Disclosure: This post contains affiliate links.

School’s Out!

We crossed our required 180 days of instruction threshold early last week, but it made sense to keep going a little longer in order to finish up some books and start our summer break with a fun trip. ¬†We’ll be exploring the living history museums at Williamsburg and Jamestown next week, and also visiting some historic sites at Princeton. ¬†Other than those field trips {note to criminals: we are not leaving the house unattended: Josh is staying home, and he is fierce, so burgle elsewhere!} I’m calling this school year well and thoroughly over at 190 days total! ¬†Here is a round-up for each child:

Hannah, age 8 (2nd grade by age)

This year Hannah grew a lot in her ability to do independent work.  She learned about how to manage assignments throughout the week, which is a good skill for studying and general time management.  I saw a lot of growth in her ability to analyze and integrate facts and ideas.

  • Math: Hannah finished a Singapore math book and then we moved back to Saxon because it’s a better fit for our family right now. ¬†She finished Saxon 3,which goes through multiplication and division. ¬†She and I will do some review of long division concepts over the summer, because she needs some reinforcement there and I don’t want to have to start from scratch in the fall.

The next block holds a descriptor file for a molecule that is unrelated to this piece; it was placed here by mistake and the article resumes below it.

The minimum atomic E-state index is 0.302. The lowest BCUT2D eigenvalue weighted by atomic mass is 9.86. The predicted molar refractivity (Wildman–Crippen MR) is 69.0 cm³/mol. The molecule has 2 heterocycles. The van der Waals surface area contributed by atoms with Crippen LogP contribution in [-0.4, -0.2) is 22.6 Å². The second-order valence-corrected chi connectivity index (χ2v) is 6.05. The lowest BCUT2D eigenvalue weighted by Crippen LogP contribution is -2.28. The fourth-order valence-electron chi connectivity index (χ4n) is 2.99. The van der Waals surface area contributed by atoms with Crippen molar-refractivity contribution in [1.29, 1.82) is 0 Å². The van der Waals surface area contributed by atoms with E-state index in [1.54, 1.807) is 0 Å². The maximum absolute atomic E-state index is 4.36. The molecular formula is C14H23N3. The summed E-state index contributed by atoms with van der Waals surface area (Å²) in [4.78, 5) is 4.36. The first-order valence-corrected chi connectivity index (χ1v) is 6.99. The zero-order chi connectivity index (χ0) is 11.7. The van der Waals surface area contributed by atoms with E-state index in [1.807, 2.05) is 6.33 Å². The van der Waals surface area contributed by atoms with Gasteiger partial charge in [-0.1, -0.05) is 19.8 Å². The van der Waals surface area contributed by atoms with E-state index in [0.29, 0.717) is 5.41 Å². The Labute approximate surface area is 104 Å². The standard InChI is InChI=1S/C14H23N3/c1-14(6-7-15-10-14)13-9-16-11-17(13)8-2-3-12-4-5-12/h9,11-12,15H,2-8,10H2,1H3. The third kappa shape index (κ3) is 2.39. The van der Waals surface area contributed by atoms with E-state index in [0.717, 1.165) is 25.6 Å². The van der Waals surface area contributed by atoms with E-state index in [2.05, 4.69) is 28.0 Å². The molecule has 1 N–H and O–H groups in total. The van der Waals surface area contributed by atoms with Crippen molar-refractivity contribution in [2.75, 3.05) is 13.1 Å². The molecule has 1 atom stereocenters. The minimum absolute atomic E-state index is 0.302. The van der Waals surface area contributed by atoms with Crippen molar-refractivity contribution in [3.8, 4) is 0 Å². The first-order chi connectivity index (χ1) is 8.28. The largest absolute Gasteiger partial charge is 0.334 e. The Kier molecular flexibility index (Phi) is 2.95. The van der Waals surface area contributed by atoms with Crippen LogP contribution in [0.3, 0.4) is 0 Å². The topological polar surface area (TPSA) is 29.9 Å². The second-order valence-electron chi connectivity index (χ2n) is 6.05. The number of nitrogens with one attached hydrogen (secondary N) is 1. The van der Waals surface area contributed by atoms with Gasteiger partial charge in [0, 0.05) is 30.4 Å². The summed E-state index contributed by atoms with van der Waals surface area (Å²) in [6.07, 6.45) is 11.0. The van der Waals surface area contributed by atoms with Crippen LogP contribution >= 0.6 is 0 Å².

• Language Arts: We got most of the way through First Language Lessons 3 (diagramming) and Writing With Ease 3, although I saved some of the supplements to tie in with projects next year. ¬†She also did additional writing assignments that tied in to her history and literature studies, such as writing compare and contrast essays, plays, and poetry.
  • Spelling: We squeaked through the second grade level lists in Spelling Plus. ¬†Barely.
  • Handwriting: Hannah’s cursive saw much improvement in New American Cursive II, and she also did copywork and sometimes spelling in cursive.
  • History/Literature/Geography: ¬†In our Tapestry of Grace Year 2 studies, Hannah covered history, literature, geography, church history, and other related subjects at the upper grammar level, and also did most of the dialectic level readings. ¬†She read an untold number of additional books on the side, because she loves to read.
  • Latin: We worked through part of Latin for Children Primer A, but then switched back to Prima Latina for review and to regain confidence.
  • Fine Arts: We enjoyed lots of art projects related to our history studies, and also studied several artists and composers throughout the year. ¬†Our attempt at piano lessons taught by Mama was mixed.
  • Science: ¬†Our co-op group did lots of great experiments from a children’s physics curriculum, and we also continued our study of birds from Apologia’s Flying Creatures text and activity book.

Jack, age 6 (first grade by age)

Jack started voluntarily reading longer chapter books on his own this year, and his writing really took off.  He loves to draw and build things, has great spatial awareness, and has done a lot of voluntary creative writing.